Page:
Shinto Shrines, Japan
First of all, I would like to show my deepest gratitude and respect to support and prayer sent from all over the world for people suffering from the Earthquake struck Japan on 11th March.
On the day, 11th March, I was in Tokyo. Fortunately the building of our office was not damaged, but still I cannot forget the fear I felt when I experienced the ground waving for the first time in my life. Since the day, even though six months have passed, the situation of suffering people has not been improved. Like other religious institution in Japan, Shinto shrines were severely damaged. The earthquake and tsunami caused damage to approximately 4,500 shrines. Among them, about 230 shrines were totally destroyed or wiped away and disappeared. There are Shinto priests who lost their lives. In addition to natural disaster, the issue of nuclear power plant has not been solved and economical situation is hardly recovered.
Under such difficult condition, Japanese religious organizations are involved in various activities to help suffering people. Immediately after the earthquake and tsunami, Shinto shrines in Tohoku area provided their facilities as shelters, and Jinja Honcho and shrines in other areas conducted support activities such as sending people and supplies to the suffering area. However, this is not only the case with religious organizations. Any companies, organizations and individuals think and work in order to help more people as much as they can. To support someone or to help someone is the thought that lies deep inside the heart of each Japanese person.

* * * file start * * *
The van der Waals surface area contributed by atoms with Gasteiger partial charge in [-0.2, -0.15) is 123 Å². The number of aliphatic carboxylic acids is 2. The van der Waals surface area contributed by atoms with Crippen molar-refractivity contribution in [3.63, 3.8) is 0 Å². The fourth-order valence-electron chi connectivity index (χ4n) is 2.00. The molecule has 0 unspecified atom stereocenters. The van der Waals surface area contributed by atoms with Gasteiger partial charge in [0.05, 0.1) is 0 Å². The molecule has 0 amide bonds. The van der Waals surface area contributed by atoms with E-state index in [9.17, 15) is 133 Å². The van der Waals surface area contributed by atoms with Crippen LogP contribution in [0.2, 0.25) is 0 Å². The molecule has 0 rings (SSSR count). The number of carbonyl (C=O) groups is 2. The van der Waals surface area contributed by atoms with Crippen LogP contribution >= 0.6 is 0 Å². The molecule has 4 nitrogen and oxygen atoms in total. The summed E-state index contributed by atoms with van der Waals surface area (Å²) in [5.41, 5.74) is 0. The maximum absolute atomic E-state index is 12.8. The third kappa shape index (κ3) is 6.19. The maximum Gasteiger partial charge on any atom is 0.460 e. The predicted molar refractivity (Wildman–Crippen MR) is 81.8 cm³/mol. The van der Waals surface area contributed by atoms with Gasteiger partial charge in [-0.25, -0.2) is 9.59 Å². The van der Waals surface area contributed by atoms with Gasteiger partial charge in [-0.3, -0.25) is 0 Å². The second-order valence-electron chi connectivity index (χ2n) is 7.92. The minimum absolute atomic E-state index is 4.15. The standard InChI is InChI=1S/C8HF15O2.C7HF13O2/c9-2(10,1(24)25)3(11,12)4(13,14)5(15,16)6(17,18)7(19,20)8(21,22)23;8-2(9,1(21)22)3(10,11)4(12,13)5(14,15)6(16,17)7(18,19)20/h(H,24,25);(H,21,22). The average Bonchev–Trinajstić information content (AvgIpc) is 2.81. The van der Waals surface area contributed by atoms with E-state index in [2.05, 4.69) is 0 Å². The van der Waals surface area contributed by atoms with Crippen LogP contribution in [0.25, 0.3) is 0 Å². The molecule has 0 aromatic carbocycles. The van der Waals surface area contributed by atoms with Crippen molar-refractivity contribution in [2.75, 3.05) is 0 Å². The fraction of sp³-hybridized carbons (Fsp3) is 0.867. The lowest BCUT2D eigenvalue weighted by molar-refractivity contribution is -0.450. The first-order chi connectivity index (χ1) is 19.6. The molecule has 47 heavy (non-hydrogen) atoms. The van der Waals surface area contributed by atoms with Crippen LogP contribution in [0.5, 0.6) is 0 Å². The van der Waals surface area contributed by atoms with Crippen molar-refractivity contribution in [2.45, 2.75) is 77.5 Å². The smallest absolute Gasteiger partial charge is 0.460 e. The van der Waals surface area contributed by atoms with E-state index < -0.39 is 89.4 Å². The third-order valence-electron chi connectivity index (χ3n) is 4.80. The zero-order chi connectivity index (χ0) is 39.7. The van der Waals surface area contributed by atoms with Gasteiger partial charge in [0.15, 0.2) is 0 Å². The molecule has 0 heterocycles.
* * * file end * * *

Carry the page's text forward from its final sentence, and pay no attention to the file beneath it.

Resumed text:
It is very sad to know that some people said “There is no god or Buddha” or “God did not help us”. But looking the tsunami swallowing a whole town, knowing the grief of losing loving ones, I cannot blame people for saying so. Then, what can Shinto shrines do for these people?
As you may know, there are various ways to worship in Shinto, and ‘matsuri’ is a unique form of worshipping. It is often translated as ceremony or festival. This matsuri has two different natures. One is solemn ritual and the other is a nature of entertaining event which people and gods enjoy together. Generally, Japanese people imagine the latter entertaining event when they hear the word ‘matsuri’. Right after the earthquake, many events at Shinto shrines were cancelled or shrunk in scale. Probably this is because of maturi’s entertaining nature which people thought unsuitable to the circumstances after the quake. However, as time went on, people start to say that they should conduct matsuri properly.
Matsuri at Shinto shrine is not only an entertainment. People gather at a shrine which functions as a center of a town and enjoy together with deity. This means to re-recognize and strengthen the bond between people. The bond between people is very important especially under devastatingly difficult condition. People are energized by taking part in matsuri at a shrine, and by recognizing the bond people can face the difficulties. Since the earthquake until now, there was neither riot nor major plunder in Japan. This is probably because each person knows that he or she is a part of a society and that it is necessary to help each other. This is in other words the spirit of matsuri.
Japan has experienced numerous disasters and has overcome them. It may take a long time, but I believe our country and our people will again overcome the difficulty with the spirit of matsuri.